Maduro Sanctions Protest
In Caracas, a supporter of Venezuelan President Nicolás Maduro holds a placard during a protest against imperialism on March 24, 2015. Reuters/Carlos Garcia Rawlins

Venezuela has been amassing support to denounce the sanctions President Obama issued against Venezuelan officials in March, collecting more than 8 million signatures asking for the sanctions to be repealed. But now there’s another unexpected voice speaking out against the sanctions: Colombia.

“We have always said that unilateral sanctions generally are counterproductive, and so we reject them,” Colombian President Juan Manuel Santos said in an interview with newspaper El Tiempo Monday. “I believe it would be more constructive to promote dialogue.”

Colombia and Venezuela have had a sometimes tense relationship over the years, with Venezuelan President Nicolas Maduro regularly accusing Colombia of conspiring against his administration. But their shared border and cooperation against drug trafficking also means Colombia has a strong interest in Venezuela’s stability.

Santos said the two-day Summit of the Americas, which kicks off in Panama Friday, would be a prime opportunity for the U.S. and Venezuela to clear the air and build a “constructive dialogue to make decisions on the growing deterioration of [Venezuela’s] political, social and economic situation.”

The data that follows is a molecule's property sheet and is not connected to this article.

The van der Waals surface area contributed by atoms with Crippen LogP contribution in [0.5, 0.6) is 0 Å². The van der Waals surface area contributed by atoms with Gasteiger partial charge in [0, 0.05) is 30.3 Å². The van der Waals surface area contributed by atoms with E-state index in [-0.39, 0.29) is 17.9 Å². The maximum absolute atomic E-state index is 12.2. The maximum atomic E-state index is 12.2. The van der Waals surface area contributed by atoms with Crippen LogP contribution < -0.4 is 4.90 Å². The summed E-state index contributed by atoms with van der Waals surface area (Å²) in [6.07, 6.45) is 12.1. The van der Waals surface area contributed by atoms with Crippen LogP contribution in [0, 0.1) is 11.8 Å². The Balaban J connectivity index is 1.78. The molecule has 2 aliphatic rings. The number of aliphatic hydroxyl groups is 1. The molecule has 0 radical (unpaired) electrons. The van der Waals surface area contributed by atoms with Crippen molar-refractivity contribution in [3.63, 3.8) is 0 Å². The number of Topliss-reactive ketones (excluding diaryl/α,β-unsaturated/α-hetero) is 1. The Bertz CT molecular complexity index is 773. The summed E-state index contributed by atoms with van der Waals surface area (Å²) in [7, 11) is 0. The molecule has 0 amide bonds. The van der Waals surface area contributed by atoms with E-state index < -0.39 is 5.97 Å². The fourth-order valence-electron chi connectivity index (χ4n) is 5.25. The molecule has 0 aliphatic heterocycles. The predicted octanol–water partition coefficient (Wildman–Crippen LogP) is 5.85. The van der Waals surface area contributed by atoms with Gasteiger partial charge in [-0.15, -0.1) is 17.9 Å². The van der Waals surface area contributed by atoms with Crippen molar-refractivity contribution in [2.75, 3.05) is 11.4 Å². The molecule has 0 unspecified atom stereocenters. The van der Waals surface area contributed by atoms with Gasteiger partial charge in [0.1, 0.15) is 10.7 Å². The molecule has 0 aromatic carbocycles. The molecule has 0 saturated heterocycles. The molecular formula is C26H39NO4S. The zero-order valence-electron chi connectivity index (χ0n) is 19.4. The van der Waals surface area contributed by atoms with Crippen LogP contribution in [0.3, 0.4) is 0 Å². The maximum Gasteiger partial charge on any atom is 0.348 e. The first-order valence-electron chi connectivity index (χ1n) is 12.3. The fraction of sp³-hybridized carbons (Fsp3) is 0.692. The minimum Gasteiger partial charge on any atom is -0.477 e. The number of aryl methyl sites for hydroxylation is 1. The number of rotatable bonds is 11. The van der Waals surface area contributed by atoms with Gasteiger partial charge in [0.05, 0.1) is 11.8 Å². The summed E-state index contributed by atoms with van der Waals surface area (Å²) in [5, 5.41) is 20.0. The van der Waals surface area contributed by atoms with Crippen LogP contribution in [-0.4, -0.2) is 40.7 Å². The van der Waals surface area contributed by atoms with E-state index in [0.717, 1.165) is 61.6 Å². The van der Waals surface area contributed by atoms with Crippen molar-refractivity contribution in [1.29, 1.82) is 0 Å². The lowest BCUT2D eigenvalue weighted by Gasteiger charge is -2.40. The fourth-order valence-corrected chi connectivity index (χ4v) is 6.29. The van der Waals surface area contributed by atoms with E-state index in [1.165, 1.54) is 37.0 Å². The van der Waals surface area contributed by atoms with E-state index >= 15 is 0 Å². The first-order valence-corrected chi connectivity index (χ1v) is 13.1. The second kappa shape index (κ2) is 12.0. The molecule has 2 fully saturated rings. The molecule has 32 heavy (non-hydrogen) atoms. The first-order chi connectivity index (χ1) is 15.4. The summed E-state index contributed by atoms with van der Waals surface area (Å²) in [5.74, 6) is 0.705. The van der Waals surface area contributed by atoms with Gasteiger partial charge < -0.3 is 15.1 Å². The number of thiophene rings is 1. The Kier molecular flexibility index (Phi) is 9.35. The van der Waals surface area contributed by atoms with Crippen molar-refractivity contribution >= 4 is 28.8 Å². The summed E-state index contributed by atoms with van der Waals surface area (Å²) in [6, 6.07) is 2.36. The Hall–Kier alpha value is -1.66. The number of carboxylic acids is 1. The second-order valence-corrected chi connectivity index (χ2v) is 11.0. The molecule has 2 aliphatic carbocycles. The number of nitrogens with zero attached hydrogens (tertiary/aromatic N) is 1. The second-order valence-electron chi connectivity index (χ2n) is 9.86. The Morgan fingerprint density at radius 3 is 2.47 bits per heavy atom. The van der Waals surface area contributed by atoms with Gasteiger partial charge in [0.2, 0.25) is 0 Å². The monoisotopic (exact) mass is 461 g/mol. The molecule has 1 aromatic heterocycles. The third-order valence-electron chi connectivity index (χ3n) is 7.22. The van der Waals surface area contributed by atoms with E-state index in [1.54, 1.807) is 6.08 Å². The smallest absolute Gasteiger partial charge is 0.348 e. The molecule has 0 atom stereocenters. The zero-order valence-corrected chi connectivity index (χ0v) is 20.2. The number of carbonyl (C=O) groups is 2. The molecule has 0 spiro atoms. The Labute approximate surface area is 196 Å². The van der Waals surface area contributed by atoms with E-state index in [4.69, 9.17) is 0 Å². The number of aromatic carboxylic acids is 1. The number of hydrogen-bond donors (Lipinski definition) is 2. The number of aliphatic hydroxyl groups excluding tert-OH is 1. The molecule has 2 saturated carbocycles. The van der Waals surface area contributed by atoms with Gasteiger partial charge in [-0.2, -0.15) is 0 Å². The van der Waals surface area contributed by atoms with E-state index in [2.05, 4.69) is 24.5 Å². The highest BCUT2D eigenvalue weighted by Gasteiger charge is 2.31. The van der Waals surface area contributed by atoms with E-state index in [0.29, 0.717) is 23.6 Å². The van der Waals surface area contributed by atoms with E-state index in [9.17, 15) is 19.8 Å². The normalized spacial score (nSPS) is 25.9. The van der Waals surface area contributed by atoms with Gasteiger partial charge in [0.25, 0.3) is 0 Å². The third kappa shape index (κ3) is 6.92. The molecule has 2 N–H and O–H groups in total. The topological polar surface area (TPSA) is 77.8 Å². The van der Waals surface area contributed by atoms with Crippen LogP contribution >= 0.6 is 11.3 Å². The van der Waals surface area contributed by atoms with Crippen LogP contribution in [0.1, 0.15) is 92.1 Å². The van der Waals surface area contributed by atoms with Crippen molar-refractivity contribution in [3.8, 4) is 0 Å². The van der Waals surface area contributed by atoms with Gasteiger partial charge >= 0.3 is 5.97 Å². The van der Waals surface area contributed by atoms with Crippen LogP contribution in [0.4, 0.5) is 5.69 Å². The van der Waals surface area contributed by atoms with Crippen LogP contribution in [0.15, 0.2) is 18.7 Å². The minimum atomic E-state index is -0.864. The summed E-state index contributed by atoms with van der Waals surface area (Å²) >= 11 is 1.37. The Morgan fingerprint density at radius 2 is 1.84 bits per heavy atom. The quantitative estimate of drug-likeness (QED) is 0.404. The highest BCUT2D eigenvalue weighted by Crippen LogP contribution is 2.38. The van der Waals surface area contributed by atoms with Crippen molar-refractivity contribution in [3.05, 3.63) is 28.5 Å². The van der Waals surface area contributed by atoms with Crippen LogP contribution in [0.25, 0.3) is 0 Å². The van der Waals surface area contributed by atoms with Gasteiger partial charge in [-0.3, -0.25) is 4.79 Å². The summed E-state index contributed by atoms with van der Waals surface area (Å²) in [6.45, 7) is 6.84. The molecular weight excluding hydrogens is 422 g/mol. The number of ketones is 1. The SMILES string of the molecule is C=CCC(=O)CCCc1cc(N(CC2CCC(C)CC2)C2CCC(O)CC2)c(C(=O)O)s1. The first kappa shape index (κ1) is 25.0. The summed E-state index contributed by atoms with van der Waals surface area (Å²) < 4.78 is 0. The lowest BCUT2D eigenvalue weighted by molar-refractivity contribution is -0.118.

President Obama signed an executive order on March 9 to freeze assets and U.S. visas for seven Venezuelan officials accused of being involved in human rights abuses during crackdowns on protesters last year. But the sanctions order included a description of Venezuela as an “extraordinary and unusual threat” to U.S. national security, prompting fierce backlash from Venezuelan President Nicolás Maduro.

The U.S. maintains that the language was a legal requirement, but Maduro launched a global campaign to demand the sanctions be repealed. Meanwhile, the sanctions language has proven unpopular with other Latin American governments as well: Cuba, Bolivia and Ecuador, Venezuela’s main allies in the region, joined him in denouncing the order, as did Argentina and Chile. Even Venezuela’s opposition coalition, the Democratic Unity Roundtable, released a statement emphasizing that “Venezuela is not a threat to anyone.”

On Tuesday, Ben Rhodes, President Obama’s national security adviser for strategic communication, affirmed that the U.S. “doesn’t believe that Venezuela poses some threat to national security.”